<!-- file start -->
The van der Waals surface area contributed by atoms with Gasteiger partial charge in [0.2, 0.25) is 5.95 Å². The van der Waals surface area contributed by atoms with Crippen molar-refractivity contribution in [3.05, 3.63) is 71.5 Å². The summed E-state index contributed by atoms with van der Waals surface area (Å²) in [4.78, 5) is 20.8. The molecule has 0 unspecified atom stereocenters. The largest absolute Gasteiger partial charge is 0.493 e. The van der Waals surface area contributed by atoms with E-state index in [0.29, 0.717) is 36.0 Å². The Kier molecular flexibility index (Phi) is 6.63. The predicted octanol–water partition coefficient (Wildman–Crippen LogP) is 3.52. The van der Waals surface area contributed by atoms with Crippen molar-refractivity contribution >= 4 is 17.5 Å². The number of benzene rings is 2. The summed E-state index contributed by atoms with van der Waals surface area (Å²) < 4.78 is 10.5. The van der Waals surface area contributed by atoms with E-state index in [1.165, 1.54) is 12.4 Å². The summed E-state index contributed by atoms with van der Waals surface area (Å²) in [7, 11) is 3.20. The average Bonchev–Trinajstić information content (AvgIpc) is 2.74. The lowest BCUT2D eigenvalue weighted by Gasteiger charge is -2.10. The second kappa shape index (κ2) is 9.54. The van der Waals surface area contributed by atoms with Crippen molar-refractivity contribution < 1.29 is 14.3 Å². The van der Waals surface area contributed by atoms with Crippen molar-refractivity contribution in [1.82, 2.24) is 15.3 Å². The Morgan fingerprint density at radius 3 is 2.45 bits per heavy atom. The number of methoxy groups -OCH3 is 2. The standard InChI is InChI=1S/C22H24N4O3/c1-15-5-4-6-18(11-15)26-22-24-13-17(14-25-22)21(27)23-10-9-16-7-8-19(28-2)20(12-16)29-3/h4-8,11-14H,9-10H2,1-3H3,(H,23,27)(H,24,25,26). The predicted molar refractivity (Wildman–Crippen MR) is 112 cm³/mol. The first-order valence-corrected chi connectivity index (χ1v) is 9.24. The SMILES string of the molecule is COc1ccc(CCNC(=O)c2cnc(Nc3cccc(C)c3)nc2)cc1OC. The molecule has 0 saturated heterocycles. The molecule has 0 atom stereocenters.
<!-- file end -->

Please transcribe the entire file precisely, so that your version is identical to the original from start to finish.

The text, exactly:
The van der Waals surface area contributed by atoms with Gasteiger partial charge in [0.2, 0.25) is 5.95 Å². The van der Waals surface area contributed by atoms with Crippen molar-refractivity contribution in [3.05, 3.63) is 71.5 Å². The summed E-state index contributed by atoms with van der Waals surface area (Å²) in [4.78, 5) is 20.8. The molecule has 0 unspecified atom stereocenters. The largest absolute Gasteiger partial charge is 0.493 e. The van der Waals surface area contributed by atoms with E-state index in [0.29, 0.717) is 36.0 Å². The Kier molecular flexibility index (Phi) is 6.63. The predicted octanol–water partition coefficient (Wildman–Crippen LogP) is 3.52. The van der Waals surface area contributed by atoms with Crippen molar-refractivity contribution >= 4 is 17.5 Å². The number of benzene rings is 2. The summed E-state index contributed by atoms with van der Waals surface area (Å²) < 4.78 is 10.5. The van der Waals surface area contributed by atoms with E-state index in [1.165, 1.54) is 12.4 Å². The summed E-state index contributed by atoms with van der Waals surface area (Å²) in [7, 11) is 3.20. The average Bonchev–Trinajstić information content (AvgIpc) is 2.74. The lowest BCUT2D eigenvalue weighted by Gasteiger charge is -2.10. The second kappa shape index (κ2) is 9.54. The van der Waals surface area contributed by atoms with Crippen molar-refractivity contribution < 1.29 is 14.3 Å². The van der Waals surface area contributed by atoms with Crippen molar-refractivity contribution in [1.82, 2.24) is 15.3 Å². The Morgan fingerprint density at radius 3 is 2.45 bits per heavy atom. The number of methoxy groups -OCH3 is 2. The standard InChI is InChI=1S/C22H24N4O3/c1-15-5-4-6-18(11-15)26-22-24-13-17(14-25-22)21(27)23-10-9-16-7-8-19(28-2)20(12-16)29-3/h4-8,11-14H,9-10H2,1-3H3,(H,23,27)(H,24,25,26). The predicted molar refractivity (Wildman–Crippen MR) is 112 cm³/mol. The first-order valence-corrected chi connectivity index (χ1v) is 9.24. The SMILES string of the molecule is COc1ccc(CCNC(=O)c2cnc(Nc3cccc(C)c3)nc2)cc1OC. The molecule has 0 saturated heterocycles. The molecule has 0 atom stereocenters.